June 2, 2017

Managing Issues with Signed Off Workers in a Social Media World

Scrolling through social media and coming across a photo of a colleague out socialising is fairly common in this digital age.

But when that colleague or employee is signed off as unfit for work it can throw up some difficult questions and challenging situations.

In this blog we look at how employers can monitor and respond effectively on such a delicate topic.

Appearances of signed off workers may be deceiving

Often such issues arise because of what other employees have seen the absent colleague doing on social media – and they often back up their complaints with screen shots and photographs.

With such photos circulating, rumours about the validity of the signed off employee’s claim may arise in disgruntled colleagues.

However, it is not necessarily the case that just because someone continues to socialise they cannot legitimately show they are unable to attend work, for example, because of stress.

It may well be that the employee’s doctor has told them to continue to socialise to help them recover.

But because you cannot disclose the reason for the absence if the sick employee wants to maintain their privacy and confidentiality, it can make such an issue very tricky to manage.

More guidance on the latest HR & employment law legislation

Thoughtful assessment and resolution for suspected social media transgressions

The primary issue that needs to be addressed is whether or not the employee is genuinely ill.

Is the employee’s apparently active social life inconsistent with them being off work sick with stress? Is there really evidence of a clear discrepancy between the employee’s ill health and what they have been observed doing?

As an example, if the employee is signed off with a musculoskeletal disorder and their posts suggest they are out dancing or rock climbing you may question if they are genuinely ill.

In this instance, the key is investigating the matter carefully and reasonably, and without jumping to any swift conclusions regardless of what the their Facebook or Twitter posts may suggest.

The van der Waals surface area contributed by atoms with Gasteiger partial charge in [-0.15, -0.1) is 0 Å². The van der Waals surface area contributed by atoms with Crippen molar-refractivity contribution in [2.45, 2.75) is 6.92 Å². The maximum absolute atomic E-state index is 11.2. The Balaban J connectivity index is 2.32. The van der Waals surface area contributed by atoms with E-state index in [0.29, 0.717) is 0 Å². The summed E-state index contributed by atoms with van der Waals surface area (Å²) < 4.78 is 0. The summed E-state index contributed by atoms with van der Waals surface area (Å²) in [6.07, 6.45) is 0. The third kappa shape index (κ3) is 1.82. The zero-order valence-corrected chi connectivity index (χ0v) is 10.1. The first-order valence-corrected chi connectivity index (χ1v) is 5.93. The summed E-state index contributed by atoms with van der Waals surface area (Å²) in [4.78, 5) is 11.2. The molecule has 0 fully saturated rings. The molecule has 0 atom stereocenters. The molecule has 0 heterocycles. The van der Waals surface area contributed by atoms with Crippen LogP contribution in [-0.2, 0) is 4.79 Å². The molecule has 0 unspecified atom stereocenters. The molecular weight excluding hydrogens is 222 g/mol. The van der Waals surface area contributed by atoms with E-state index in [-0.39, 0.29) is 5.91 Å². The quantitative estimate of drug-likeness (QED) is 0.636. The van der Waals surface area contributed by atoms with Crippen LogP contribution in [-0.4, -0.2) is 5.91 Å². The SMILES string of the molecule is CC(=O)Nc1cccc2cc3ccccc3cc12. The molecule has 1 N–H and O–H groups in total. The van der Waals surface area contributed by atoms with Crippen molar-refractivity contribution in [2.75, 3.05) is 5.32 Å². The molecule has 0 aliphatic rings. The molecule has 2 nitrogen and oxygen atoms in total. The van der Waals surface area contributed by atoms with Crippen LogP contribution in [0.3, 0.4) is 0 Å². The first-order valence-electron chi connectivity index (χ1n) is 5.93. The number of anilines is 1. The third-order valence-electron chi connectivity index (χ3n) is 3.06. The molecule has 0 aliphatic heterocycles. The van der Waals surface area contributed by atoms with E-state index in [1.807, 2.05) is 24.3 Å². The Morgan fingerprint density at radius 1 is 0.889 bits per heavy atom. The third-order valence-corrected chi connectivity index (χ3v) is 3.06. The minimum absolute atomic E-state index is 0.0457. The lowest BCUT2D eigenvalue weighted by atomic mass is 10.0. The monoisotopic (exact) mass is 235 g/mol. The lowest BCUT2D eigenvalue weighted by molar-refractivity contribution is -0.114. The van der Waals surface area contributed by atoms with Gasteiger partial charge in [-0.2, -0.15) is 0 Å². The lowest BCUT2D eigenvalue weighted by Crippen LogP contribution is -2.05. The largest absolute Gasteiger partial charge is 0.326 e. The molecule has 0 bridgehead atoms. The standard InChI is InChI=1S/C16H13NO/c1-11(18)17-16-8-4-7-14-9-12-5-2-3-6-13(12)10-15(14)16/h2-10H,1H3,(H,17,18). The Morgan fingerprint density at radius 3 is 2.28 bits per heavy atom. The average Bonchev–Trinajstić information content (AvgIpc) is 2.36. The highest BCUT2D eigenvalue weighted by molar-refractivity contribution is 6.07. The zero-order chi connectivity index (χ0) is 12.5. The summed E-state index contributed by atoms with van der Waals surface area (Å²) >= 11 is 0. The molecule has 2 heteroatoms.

Be proactive with a clearly-worded social media policy

At Moorepay we recommend that as a basic starting point there should be a social media policy in place and clearly explained to employees.

This is essential if employers choose to use social media posts as evidence in disciplinary proceedings.

A clear, yet non-prescriptive policy will allow employers to judge each case on its own facts. The policy should be periodically reviewed to ensure it is current and relevant in the context of new technology and behaviour.

In more serious cases, employers may wish to assign a private investigator where they believe the social media posts alone are insufficient to prove an allegation.

The Information Commissioners Office (ICO) has accepted that covert surveillance can be justified in cases of sick leave being abused.

However, they advise that it should only be used as a last resort.

The code states that where it is used it should be strictly targeted, take place within a set time frame, and carried out under a contract with a private investigator, with legally compliant provisions for the collection and use of information.

In a visual and permanently switched on world, navigating the difficult channels of social media and your employees can be daunting. Contact the Moorepay HR team for advice or support on 0845 184 4615.

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About the author

Donna Chadbone

Donna completed her post graduate studies in Human Resource Management (MCIPD) and then spent 7 years working as an in house HR Consultant in the corporate financial services sector. She has worked with a range of clients from the engineering, aerospace, manufacturing, service, leisure, education, construction and care industries.